Help comes from teams defining themselves as 360o agencies, as some used to, pre-digital, define themselves as packaging or advertising agencies. The implication is that they concentrate their efforts on the consumer engagement end, and, by implication, not on the core brand purpose and identity – they work with what already exists. But is it always fit for purpose?
At Echo, we do a lot of packaging design simply because we work for consumer goods companies, and they need to put their product in a lot of boxes and sell them in shops. But never call a brand agency a packaging agency. A branding agency’s purpose is, through consultancy, to build recognition, understanding, relevance and engagement through every interaction. We might utilise packaging, or not, depending on the need or opportunity.
Ever-evolving digital technologies and emerging sustainable delivery channels are blurring the line between communication and product experience. The old ways of a pack shouting loudly on a supermarket shelf to make a connection with an often-repeated TV ad have been supplemented by a multitude of social media activations and subverted by home delivery and increasingly by sustainable refills, concentrates and materials.
In the heyday of advertising the purpose could be as nebulous as Coca-Cola’s ‘happiness’ with the bright red identity suited to TV ads and posters. In today’s quest for virtuous meaning, ‘do-gooding’ statements and activities work well on social media but very often don’t relate to the actual product experience itself. In this communication melee, we forget that consumers buy products for a reason, often emotional, but always with a functional need we need to relate to through the branding.
When touchpoints multiply it results in noise and chaos and each interface can compete with the next for attention. We need to find a balance.
For example, much of a direct-to-consumer brand’s interaction would be through an app or a website and the box that comes through the letter box may be rather plain. A missed opportunity say the 360o, packaging and communication agencies, but hang on, it could actually be a wonderful consumer experience – the materials can be clearly sustainable and all the more so, due to the lack of printing. The opening process is a simple delight (think Apple) and the end product will sit sympathetically and discretely in the consumer’s home. All of which will give the consumer a warm fuzzy feeling without a single piece of traditional communication in sight.
By contrast, I was speaking to a telecoms agency recently about their identity. They target young consumers so are very active on social media and have a strong set of relatable values which they express well through these channels. This is clearly where they focus all their attention because when you visit their website, where you go to buy their ‘bundles’, you are faced with a very boring, functional shopping list. A critical step in the consumer journey has been missed out as they have nothing to say to bring the customer over the line.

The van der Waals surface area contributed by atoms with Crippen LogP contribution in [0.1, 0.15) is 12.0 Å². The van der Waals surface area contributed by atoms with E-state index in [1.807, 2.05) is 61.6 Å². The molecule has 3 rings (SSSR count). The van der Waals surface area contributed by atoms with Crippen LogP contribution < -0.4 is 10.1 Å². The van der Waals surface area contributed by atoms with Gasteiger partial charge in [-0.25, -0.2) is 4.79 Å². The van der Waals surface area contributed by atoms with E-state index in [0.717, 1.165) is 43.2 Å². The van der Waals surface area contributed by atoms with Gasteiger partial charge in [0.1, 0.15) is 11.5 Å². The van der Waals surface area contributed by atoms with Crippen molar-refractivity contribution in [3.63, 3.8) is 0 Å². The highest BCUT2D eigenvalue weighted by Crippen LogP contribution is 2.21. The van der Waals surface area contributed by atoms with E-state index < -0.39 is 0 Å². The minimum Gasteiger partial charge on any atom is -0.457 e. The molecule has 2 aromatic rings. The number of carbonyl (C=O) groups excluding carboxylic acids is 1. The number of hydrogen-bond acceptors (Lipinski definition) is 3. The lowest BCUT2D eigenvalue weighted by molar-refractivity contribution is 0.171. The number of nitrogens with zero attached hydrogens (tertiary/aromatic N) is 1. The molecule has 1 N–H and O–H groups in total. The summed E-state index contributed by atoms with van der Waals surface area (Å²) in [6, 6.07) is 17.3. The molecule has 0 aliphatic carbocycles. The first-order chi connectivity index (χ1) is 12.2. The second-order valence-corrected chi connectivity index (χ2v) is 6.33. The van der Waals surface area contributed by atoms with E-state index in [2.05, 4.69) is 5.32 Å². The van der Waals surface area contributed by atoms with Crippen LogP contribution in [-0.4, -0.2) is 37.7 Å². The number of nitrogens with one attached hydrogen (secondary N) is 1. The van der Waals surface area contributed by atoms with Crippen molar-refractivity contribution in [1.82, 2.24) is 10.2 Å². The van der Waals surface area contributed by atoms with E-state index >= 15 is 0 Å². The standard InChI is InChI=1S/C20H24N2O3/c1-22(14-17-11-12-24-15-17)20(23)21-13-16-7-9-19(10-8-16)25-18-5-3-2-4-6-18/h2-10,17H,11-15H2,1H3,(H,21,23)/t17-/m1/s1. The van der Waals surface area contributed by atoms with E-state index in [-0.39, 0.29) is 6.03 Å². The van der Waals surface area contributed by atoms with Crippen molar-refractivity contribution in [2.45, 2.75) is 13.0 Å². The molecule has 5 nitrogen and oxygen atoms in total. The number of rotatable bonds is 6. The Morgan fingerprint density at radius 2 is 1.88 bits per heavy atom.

By busying ourselves with generating engaging, yet transient, and often random interactions, we end up defining ourselves by our outputs, when our focus should be on controlling the purpose and identity of the brand.
The job to be done is often a reset of the brand purpose so it works as an identity across all touch points in a meaningful way. Each step in the consumer journey needs to be engaging so both the brand purpose and identity need to work optimally in these spaces. If the purpose and identity are well defined, each touch point will work with the next, so the journey will be seamless, and additive rather than repetitive.
We are fortunate to work for Nestlé confectionery brands in travel retail. The ringfenced airport environment has given us a unique opportunity to explore what purpose and identity need to achieve if the total experience is to hang together coherently. With the Smarties toy and chocolate brand we were able to develop their visual assets into a coherent identity that connects to families through ‘colourful worlds’ that work equally well across the physical form, static communications and motion graphics. It also provides a strong context to sustainability communications and toy experiences alike. Perhaps more importantly the idea of ‘Play is a child’s work’ allowed us to engage with both parents and children on every level in a fun, yet developmental way. We are never short of good ideas with this strong foundation.
In the contained space of travel retail, we can comprehensively understand the consumer’s motivations as they are defined by the environment and are consistent across purchase motivations. The wider world is more complex. It is therefore critical that we observe a representative group of consumers across every anticipated interaction so we can study their needs within the context of every interaction. Only then will we be able to map and define the role of the brand at each point. This in turn may require realignment of the brand purpose to make it work harder in a unified way across the mix. The same goes for the identity. Its form and expression will need to be tuned to work at every point in a way that is appropriate for each, but also consistent and memorable.
In short, delivering experiences across multiple touchpoints is not the hard part. The hard part is defining an authentic brand purpose and identity that is independent of, but responsive to, any fixed consumer interface so it can remain adaptable and relevant as mediums evolve, change and grow.